Given the paucity of formal blood banking expertise, I was curious as to how blood banks function given the financial constraints, government corruption, widespread transfusion transmissible disease prevalence, and cultural attitudes in Africa. I am lucky to be hosted by an organization, Safe Blood for Africa, a non-profit group based in Georgetown with their operational office located in Sandton. They have networked me with various hospitals and blood services throughout the continent to visit and experience the realities and challenges of operating a transfusion service in Africa. I am also working with them to help develop educational programs for training clinicians in proper blood banking practices.

Trauma bay at Milbank Hospital (Johannesburg, South Africa).  This is a private hospital that caters to those who can afford private medical insurance and foreigners.

They have told me stories of aggressive surgeons barging into a blood bank and taking a unit for transfusion without appreciating that the ABO group did not match and of nurses hanging a bag of blood for a child, transfusing half the unit, putting it back in the refrigerator in non-sterile conditions, and then transfusing the rest of the unit to another patient later in the week. Both resulted in fatalities. Developing programs to educate clinicians could save numerous lives.

The first stop on my tour was the South African National Blood Service (SANBS). This organization has resources and expertise atypical of the rest of the continent. The medical director is a board certified internist trained in Washington. Their standard of care is more similar to what we offer in the US. They perform serological and nucleic acid testing for HIV, HBV, and HCV on all donors, reducing the risk of transmission to about 1:400,000 transfusions. (We advertise rates of 1:2,000,000 at the Brigham with our procedures; however, we don’t have a HIV prevalence of 20% in our general population.) They separate blood components and provide advice to clinicians across the country regarding transfusion reactions and blood products.

I was able to watch their testing and component processing and compare it to our procedures at BWH – all were very similar except their equipment was slightly older. Their physicians also remotely oversee therapeutic apheresis and stem cell collections, which will be driven back to their main offices, processed, and driven to the recipient’s hospital for infusion. I observed the apheresis clinics and again found their equipment and protocols almost identical to what we use at BWH. However, I am assured that the standard available in South Africa and Johannesburg in particular is not typical of the rest of the continent. I am excited to find out for myself ….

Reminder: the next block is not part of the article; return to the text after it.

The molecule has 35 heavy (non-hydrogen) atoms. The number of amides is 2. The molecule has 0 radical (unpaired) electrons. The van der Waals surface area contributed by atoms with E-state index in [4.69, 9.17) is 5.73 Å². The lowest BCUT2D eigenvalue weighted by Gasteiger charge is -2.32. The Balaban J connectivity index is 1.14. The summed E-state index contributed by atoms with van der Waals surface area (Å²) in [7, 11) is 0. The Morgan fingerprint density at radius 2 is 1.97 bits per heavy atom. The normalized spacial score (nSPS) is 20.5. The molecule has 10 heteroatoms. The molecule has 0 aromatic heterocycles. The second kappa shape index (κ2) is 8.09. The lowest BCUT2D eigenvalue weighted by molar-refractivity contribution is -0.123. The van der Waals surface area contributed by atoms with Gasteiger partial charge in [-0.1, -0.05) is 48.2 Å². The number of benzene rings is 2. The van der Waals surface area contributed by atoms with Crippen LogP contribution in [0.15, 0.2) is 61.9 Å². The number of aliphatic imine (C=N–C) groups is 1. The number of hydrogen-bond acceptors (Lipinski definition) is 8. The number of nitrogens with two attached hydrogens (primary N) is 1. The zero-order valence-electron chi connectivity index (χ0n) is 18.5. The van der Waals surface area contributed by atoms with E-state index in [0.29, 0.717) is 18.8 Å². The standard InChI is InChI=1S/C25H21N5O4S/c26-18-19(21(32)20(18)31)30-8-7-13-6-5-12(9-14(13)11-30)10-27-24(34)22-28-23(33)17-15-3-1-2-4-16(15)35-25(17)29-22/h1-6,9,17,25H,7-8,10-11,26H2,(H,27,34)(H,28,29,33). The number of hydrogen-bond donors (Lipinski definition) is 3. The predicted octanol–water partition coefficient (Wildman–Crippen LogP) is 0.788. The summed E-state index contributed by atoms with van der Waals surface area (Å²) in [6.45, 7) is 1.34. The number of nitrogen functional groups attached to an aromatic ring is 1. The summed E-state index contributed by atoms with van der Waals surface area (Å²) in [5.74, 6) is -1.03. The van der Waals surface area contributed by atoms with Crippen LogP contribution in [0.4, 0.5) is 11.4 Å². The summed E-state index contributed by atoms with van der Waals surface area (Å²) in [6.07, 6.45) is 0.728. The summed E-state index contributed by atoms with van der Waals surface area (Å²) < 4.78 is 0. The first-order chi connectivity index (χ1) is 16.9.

Therapeutic apheresis clinic in Auckland Park (Gauteng) South Africa.  We had just finished a hematopoietic stem cell collection.

Monday, January 23, 2012

Implementation of basic oral health care delivery systems in Haiti (Deux)

Cap Haitien, Haiti

Today we packed our supplies and equipment and headed to the clinic in the Justinian University Hospital about 10 blocks away.  The Justinian is the main public hospital in town with 250 beds serving almost a million people in northern Haiti. 
At the oral maxillo-facial surgery/dental clinic in the Justinian, my site mentor had set up an educational day session where we train local Haitian dentists and nurses in restorative techniques practiced in the States.  We dragged in box after box of materials, equipment, and supplies and eagerly dove into seeing the waiting room full of patients.  It didn't take long for the day to take a downward turn.  Let me explain.  Modern dentistry in America is a smorgasbord of products, with every procedure requiring specific instruments and materials.  You want a simple clear filling?  Of course, just go get the high speed drill, low speed drill, 330 bur, 245 bur, #6 round bur, 2% lidocaine with 1:100,000 epinephrine, 20% topical benzocaine, local anesthetic syringe, 27 and 30 gauge needles, cotton tips, 2x2 gauze, patient bibs, high speed suction, low speed suction, air/water syringe, mirror, explorer, endo ice, barrier tape, Fuji liner/base, mixing spatula, mixing pad, curing light, phosphoric acid etch, Optibond Solo, applicator tip, A3 Herculite composite, plastic instrument, Mylar strip, wedge, composite finishing burs both flame shape and football, college pliers... and yes, this is the basic setup for one restoration.  All these materials need to be laid out and prepared before the actual procedure due to the setting times of the materials resulting in a race against the clock.  Imagine the flurry of activity in the small, two-chaired room as we realized mid-treatment that we were lacking essential instruments and materials in the very specific procedures we were performing.  This was complicated by the malfunction of the overhead lights, compressor breakdowns, and a flood of constantly leaking water, which resulted in moisture leakage in restorations requiring dry fields.  A primitive "sterilization room" was set up across the hall, but mostly we wiped down handpieces et al with extra masks and a dollop of Purell.  In addition, most of the restorations we performed were heroic efforts to save what remaining structure was left in symptomatic patients who essentially needed more complicated procedures but could not due to time, supply/equipment limitation, and finances.